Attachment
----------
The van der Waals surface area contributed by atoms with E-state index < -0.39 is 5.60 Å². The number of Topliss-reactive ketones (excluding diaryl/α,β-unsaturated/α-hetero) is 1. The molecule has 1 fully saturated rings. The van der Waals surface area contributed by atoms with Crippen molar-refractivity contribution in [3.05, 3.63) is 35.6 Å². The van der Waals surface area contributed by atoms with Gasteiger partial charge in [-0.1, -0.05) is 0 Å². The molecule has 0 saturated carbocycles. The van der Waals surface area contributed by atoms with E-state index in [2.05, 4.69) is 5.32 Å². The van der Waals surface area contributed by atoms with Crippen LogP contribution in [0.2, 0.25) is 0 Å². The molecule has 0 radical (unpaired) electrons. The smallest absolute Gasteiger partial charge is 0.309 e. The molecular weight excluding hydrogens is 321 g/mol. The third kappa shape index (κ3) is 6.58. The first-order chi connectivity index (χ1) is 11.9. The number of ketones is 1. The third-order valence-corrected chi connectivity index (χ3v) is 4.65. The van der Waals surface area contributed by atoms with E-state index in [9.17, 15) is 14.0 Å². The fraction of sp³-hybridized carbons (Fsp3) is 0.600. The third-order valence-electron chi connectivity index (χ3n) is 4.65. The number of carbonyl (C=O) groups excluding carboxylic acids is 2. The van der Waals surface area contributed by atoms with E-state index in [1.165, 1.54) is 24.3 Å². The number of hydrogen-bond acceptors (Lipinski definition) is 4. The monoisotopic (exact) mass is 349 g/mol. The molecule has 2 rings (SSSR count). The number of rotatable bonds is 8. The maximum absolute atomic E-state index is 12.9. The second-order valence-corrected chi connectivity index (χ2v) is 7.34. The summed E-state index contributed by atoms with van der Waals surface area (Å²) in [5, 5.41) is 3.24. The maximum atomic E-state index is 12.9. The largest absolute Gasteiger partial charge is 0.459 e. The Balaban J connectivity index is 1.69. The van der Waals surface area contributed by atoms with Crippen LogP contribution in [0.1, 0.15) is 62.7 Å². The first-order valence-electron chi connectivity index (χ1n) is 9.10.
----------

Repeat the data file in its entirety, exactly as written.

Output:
The van der Waals surface area contributed by atoms with E-state index < -0.39 is 5.60 Å². The number of Topliss-reactive ketones (excluding diaryl/α,β-unsaturated/α-hetero) is 1. The molecule has 1 fully saturated rings. The van der Waals surface area contributed by atoms with Crippen molar-refractivity contribution in [3.05, 3.63) is 35.6 Å². The van der Waals surface area contributed by atoms with Gasteiger partial charge in [-0.1, -0.05) is 0 Å². The molecule has 0 saturated carbocycles. The van der Waals surface area contributed by atoms with E-state index in [2.05, 4.69) is 5.32 Å². The van der Waals surface area contributed by atoms with Crippen LogP contribution in [0.2, 0.25) is 0 Å². The molecule has 0 radical (unpaired) electrons. The smallest absolute Gasteiger partial charge is 0.309 e. The molecular weight excluding hydrogens is 321 g/mol. The third kappa shape index (κ3) is 6.58. The first-order chi connectivity index (χ1) is 11.9. The number of ketones is 1. The third-order valence-corrected chi connectivity index (χ3v) is 4.65. The van der Waals surface area contributed by atoms with E-state index in [9.17, 15) is 14.0 Å². The fraction of sp³-hybridized carbons (Fsp3) is 0.600. The third-order valence-electron chi connectivity index (χ3n) is 4.65. The number of carbonyl (C=O) groups excluding carboxylic acids is 2. The van der Waals surface area contributed by atoms with E-state index in [1.165, 1.54) is 24.3 Å². The number of hydrogen-bond acceptors (Lipinski definition) is 4. The monoisotopic (exact) mass is 349 g/mol. The molecule has 2 rings (SSSR count). The number of rotatable bonds is 8. The maximum absolute atomic E-state index is 12.9. The second-order valence-corrected chi connectivity index (χ2v) is 7.34. The summed E-state index contributed by atoms with van der Waals surface area (Å²) in [5, 5.41) is 3.24. The maximum atomic E-state index is 12.9. The largest absolute Gasteiger partial charge is 0.459 e. The Balaban J connectivity index is 1.69. The van der Waals surface area contributed by atoms with Crippen LogP contribution in [0.1, 0.15) is 62.7 Å². The first-order valence-electron chi connectivity index (χ1n) is 9.10.